Pregnant women at higher risk for COVID infection, study says; New York City could run out of vaccine today: Live updates – USA TODAY

A recent study found pregnant women in Washington state were infected with COVID-19 at a 70% higher rate than others at similar ages. 

Additionally, rates of infection among pregnant women of color were far higher than researchers expected, according to the study published in the American Journal of Obstetrics and Gynecology. The study provides further evidence that pregnancy should be considered a high-risk health condition for COVID-19 vaccine priority, said senior author Dr. Kristina Adams Waldorf, an OB-GYN at the University of Washington School of Medicine.

“Our data indicates that pregnant people did not avoid the pandemic as we hoped that they would, and communities of color bore the greatest burden,” Waldorf said.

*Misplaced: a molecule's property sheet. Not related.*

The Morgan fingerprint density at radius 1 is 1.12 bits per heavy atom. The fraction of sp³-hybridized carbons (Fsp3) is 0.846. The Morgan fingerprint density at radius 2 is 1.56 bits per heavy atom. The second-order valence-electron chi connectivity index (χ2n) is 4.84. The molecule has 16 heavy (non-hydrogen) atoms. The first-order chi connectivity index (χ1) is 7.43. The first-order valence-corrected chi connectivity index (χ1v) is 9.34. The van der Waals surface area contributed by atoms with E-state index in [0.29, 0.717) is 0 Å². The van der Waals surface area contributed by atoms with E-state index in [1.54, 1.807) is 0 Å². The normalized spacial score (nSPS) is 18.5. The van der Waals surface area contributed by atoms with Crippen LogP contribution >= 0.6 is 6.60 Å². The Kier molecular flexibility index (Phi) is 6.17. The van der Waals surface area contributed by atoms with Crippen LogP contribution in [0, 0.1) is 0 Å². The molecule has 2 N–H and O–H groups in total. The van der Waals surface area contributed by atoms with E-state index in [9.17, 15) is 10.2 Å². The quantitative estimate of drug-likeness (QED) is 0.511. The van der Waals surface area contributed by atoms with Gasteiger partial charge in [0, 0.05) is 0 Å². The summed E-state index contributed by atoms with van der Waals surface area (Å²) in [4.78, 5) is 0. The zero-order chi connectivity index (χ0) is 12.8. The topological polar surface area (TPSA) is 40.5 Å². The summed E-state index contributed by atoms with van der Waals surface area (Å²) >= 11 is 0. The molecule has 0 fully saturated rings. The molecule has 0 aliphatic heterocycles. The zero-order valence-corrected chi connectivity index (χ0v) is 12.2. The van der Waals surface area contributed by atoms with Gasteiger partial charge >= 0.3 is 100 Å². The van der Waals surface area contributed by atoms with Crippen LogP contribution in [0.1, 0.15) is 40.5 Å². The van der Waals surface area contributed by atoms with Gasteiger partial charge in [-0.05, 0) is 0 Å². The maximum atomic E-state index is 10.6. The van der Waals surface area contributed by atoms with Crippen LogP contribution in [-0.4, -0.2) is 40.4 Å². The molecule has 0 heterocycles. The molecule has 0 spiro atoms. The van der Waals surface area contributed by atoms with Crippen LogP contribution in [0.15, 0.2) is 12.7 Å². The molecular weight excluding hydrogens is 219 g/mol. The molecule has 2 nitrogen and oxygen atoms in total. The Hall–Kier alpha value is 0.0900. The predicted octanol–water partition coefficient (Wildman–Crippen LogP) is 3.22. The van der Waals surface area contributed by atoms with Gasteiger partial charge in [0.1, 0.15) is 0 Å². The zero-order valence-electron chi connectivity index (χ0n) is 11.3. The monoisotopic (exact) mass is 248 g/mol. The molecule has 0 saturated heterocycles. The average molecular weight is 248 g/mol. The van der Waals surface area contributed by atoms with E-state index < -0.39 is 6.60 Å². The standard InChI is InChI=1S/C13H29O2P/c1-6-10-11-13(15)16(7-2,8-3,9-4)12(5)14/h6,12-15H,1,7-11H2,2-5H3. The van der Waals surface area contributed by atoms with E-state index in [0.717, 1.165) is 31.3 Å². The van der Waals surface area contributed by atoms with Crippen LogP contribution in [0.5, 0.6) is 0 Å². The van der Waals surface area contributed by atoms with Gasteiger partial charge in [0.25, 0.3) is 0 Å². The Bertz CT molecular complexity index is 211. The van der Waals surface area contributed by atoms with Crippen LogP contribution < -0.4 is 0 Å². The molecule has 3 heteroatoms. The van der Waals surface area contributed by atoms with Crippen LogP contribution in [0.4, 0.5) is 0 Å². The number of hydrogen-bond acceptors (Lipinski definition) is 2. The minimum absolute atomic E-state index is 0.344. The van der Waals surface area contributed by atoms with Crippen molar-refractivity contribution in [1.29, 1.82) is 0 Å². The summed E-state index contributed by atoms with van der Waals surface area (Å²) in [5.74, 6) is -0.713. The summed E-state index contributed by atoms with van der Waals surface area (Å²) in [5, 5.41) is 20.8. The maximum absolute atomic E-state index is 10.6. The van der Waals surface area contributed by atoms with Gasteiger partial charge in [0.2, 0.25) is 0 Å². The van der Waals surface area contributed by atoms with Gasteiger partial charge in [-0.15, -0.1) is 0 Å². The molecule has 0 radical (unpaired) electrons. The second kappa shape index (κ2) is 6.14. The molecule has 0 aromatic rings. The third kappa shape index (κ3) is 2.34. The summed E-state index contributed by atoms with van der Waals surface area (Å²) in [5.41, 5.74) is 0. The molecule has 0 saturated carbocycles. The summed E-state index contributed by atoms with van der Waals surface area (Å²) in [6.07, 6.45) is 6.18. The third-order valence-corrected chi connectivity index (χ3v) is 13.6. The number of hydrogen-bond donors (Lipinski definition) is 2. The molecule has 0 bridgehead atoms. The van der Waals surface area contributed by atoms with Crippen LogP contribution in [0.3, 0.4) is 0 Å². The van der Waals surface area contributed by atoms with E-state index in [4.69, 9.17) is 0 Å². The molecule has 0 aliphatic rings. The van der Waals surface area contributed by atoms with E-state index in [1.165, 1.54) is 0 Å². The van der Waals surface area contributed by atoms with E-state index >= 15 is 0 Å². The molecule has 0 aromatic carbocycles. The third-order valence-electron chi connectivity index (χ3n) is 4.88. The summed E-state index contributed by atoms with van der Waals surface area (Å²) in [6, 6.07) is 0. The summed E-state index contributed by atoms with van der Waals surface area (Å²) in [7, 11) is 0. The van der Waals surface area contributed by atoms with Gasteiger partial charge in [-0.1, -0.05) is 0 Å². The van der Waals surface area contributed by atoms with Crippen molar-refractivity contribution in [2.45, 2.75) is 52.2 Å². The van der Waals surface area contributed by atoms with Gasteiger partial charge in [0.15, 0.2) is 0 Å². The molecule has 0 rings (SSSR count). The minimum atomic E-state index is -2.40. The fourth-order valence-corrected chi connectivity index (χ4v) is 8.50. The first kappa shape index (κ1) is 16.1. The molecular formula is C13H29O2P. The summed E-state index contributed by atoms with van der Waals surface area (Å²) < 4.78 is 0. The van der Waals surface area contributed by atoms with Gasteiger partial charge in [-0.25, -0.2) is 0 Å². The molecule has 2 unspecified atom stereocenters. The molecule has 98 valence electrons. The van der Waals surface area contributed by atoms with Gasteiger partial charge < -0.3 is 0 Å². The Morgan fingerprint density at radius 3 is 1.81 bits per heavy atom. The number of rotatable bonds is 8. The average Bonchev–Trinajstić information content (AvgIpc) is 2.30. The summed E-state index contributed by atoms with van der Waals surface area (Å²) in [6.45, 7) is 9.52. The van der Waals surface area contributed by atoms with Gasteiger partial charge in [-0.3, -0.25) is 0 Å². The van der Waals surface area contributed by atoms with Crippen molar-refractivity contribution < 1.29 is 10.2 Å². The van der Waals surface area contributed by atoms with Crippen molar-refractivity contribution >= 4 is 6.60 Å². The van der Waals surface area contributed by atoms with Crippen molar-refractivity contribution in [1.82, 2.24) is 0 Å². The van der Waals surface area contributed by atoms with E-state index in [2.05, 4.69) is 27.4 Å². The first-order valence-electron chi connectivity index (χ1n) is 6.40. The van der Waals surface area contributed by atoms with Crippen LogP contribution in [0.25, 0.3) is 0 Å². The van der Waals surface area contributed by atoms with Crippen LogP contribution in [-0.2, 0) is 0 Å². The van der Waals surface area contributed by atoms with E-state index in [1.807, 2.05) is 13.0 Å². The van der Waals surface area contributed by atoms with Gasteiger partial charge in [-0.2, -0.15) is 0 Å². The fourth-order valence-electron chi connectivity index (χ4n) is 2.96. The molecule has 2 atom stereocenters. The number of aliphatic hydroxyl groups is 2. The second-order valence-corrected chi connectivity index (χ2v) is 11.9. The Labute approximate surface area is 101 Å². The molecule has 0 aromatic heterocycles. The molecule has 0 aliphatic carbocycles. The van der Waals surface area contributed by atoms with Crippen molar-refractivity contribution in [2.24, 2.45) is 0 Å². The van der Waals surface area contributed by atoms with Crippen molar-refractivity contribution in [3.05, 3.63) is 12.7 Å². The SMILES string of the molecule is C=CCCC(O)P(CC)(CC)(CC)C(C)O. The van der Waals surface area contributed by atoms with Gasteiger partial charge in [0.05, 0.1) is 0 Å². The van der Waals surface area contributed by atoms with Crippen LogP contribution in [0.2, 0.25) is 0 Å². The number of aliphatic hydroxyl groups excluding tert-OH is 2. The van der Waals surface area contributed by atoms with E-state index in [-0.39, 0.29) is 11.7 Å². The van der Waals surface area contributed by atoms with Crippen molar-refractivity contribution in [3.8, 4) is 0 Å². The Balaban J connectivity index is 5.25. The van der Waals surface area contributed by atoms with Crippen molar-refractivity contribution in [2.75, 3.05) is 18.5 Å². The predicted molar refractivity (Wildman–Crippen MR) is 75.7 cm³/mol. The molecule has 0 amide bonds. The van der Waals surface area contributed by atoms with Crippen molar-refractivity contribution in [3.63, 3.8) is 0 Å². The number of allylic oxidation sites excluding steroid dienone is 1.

Adrianna Rodriguez

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In the headlines:

►The White House has postponed President Joe Biden’s scheduled trip to Michigan, delaying his tour of a Pfizer facility in Portage from Thursday to Friday, according to sources familiar with the visit. Although details of the delay were not available, the Washington area was under a winter storm warning Thursday.  

►New York is suing Amazon, claiming the company failed to provide workers with a safe environment at two warehouses as COVID-19 infections surged nationwide.

►If the COVID-19 vaccine rollout seems chaotic and incomprehensible, with numbers that don’t add up and allocations that don’t make sense, you’re not alone.

📈 Today’s numbers: The U.S. has more than 27.8 million confirmed coronavirus cases and 491,000 deaths, according to Johns Hopkins University data. The global totals: More than 110 million cases and 2.43 million deaths. More than 72.4 million vaccine doses have been distributed in the U.S. and about 56.2 million have been administered, according to the CDC.